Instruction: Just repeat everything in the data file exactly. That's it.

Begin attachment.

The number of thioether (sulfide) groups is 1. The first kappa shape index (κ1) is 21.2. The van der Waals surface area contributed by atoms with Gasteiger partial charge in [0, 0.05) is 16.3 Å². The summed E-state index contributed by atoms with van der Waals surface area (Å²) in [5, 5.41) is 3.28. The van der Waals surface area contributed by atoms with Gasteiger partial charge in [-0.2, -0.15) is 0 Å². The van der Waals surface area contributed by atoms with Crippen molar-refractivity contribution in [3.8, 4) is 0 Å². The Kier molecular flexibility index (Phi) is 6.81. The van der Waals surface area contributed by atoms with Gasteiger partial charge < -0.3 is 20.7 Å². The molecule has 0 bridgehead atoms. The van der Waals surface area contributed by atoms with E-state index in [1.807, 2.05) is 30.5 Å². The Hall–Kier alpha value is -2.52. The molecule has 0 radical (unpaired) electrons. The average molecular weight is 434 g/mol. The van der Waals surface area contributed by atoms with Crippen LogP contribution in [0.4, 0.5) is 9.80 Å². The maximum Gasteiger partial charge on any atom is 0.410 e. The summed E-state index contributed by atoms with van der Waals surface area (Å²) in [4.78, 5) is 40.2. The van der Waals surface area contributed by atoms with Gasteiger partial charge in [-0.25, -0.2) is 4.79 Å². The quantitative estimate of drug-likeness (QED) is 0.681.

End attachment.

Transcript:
The number of thioether (sulfide) groups is 1. The first kappa shape index (κ1) is 21.2. The van der Waals surface area contributed by atoms with Gasteiger partial charge in [0, 0.05) is 16.3 Å². The summed E-state index contributed by atoms with van der Waals surface area (Å²) in [5, 5.41) is 3.28. The van der Waals surface area contributed by atoms with Gasteiger partial charge in [-0.2, -0.15) is 0 Å². The van der Waals surface area contributed by atoms with Crippen molar-refractivity contribution in [3.8, 4) is 0 Å². The Kier molecular flexibility index (Phi) is 6.81. The van der Waals surface area contributed by atoms with Gasteiger partial charge < -0.3 is 20.7 Å². The molecule has 0 bridgehead atoms. The van der Waals surface area contributed by atoms with E-state index in [1.807, 2.05) is 30.5 Å². The Hall–Kier alpha value is -2.52. The molecule has 0 radical (unpaired) electrons. The average molecular weight is 434 g/mol. The van der Waals surface area contributed by atoms with Crippen LogP contribution in [0.4, 0.5) is 9.80 Å². The maximum Gasteiger partial charge on any atom is 0.410 e. The summed E-state index contributed by atoms with van der Waals surface area (Å²) in [4.78, 5) is 40.2. The van der Waals surface area contributed by atoms with Gasteiger partial charge in [-0.25, -0.2) is 4.79 Å². The quantitative estimate of drug-likeness (QED) is 0.681.